Buy-to-let properties – Your legal responsibilities

Find out what your landlord responsibilities are as a buy-to-let investor and how to keep on the right side of the law.

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Understanding your legal responsibilities

Becoming a buy-to-let landlord comes with important legal responsibilities towards your tenants. Get these obligations right from the beginning of your investment journey and you’ll have built a strong foundation that’ll help you overcome any unforeseen issues and make it easier to adapt to future landlord rules.

Gas Safety

A valid Gas Safety certificate needs to be in place before the start date of any new tenancy and must be renewed annually. We can arrange for a Gas Safe engineer to produce a Gas Safety certificate for £90 (inc. VAT) or a Gas Safety certificate and a service for just £108 (inc. VAT).

Electrical Safety

It is now mandatory for all tenanted properties to have a valid and “satisfactory” Electrical Installation Condition Report (EICR) in place. The certificate lasts for five years and must be completed by a qualified electrician.

We can instruct an electrician to provide an EICR for £180 (inc. VAT). Please bear in mind that any category 1 or 2 faults identified on the report, must be address before letting the property.

Energy Performance Certificate (EPC)

As of 2020, all properties must have an Energy Performance Certificate (EPC) rating of an E or above. New tenancies and existing lets must also meet this requirement. The EPCs need to be renewed every ten years. If your property’s rating is below E, you would need to make efficiency improvements to boost the rating before it is re-let.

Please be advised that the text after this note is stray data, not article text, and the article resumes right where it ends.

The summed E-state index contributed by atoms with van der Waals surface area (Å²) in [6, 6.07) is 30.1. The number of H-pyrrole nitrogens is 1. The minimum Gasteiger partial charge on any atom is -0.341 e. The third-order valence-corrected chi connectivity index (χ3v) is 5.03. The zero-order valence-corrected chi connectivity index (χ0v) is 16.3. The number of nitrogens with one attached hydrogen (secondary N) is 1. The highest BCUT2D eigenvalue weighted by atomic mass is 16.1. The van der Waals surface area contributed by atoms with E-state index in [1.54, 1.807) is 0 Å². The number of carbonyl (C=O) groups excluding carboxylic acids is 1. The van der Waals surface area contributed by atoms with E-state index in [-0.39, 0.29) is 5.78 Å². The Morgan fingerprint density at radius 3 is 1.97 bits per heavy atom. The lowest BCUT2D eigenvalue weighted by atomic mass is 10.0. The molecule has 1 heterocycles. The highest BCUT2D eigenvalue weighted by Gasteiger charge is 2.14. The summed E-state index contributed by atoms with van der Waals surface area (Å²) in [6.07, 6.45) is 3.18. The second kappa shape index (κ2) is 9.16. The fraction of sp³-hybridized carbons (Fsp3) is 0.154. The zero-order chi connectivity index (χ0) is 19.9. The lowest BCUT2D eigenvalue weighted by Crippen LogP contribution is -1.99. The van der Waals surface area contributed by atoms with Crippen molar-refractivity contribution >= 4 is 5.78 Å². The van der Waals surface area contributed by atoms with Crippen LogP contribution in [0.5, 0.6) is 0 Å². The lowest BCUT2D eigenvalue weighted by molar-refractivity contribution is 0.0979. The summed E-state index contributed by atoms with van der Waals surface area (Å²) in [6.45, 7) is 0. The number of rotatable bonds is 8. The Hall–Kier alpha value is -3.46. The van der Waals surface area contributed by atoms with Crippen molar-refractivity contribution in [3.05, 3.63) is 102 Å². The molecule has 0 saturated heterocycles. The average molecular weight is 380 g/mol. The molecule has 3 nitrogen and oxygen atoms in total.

Smoke Alarm Regulations

Regulations introduced on 1st October 2015, require you to have at least one smoke alarm installed on every storey of your rental property which is used as living accommodation. Where there is a solid fuel burner (such as log burner or fireplace), a carbon monoxide alarm must be fitted.

The Furniture and Furnishing Regulations 1988

When letting a property that is part or fully furnished, you need to ensure that the furniture that is left in a property complies with The Furniture and Furnishings Regulations 1988. The regulations were introduced to ensure that manufacturers did not use certain types of foam/padding when filling soft furnishings as certain materials create toxic smoke if set on fire and result in a higher death rate than other materials when breathed in.

The regulations state that certain items, such as armchairs, sofas, beds, mattresses, pillows, and scatter cushions must have a fire label on them to show that they meet specific safety tests. They also prevent the resale of items that do not comply. Excluded items include duvets, mattress covers, pillowcases, sleeping bags, carpets, curtains, and furniture manufactured before 1950.

Failure to comply with the regulations is a criminal offence that can result in a fine and/or imprisonment. If you are unsure whether an item of furniture must have a safety label, but one is not present, then it should be removed from a property before it is let.

If you are thinking of renting your property and have any questions, we are very happy to help. Visit your local branch today or call 01903 213 111 to speak with one of our friendly team.


  • A valid Gas Safety certificate needs to be in place before the start date of any new tenancy.
  • You must have an Electrical Installation Condition Report (EICR) in place.
  • It is a requirement that landlords and letting agents protect deposits.
  • All properties must have an Energy Performance Certificate (EPC) rating of an E or above.
  • At least one smoke alarm installed on every storey of your rental property.
  • A furnished property must complies with The Furniture and Furnishings Regulations 1988.

"Really happy with the service I receive from the lettings department. Very fast and efficient in my replies too, I never have to wait long for a response! Thank you Sue Harris and team."

Sammy Jessey


Talk to one of our experts for friendly advice on your legal responsibilities.

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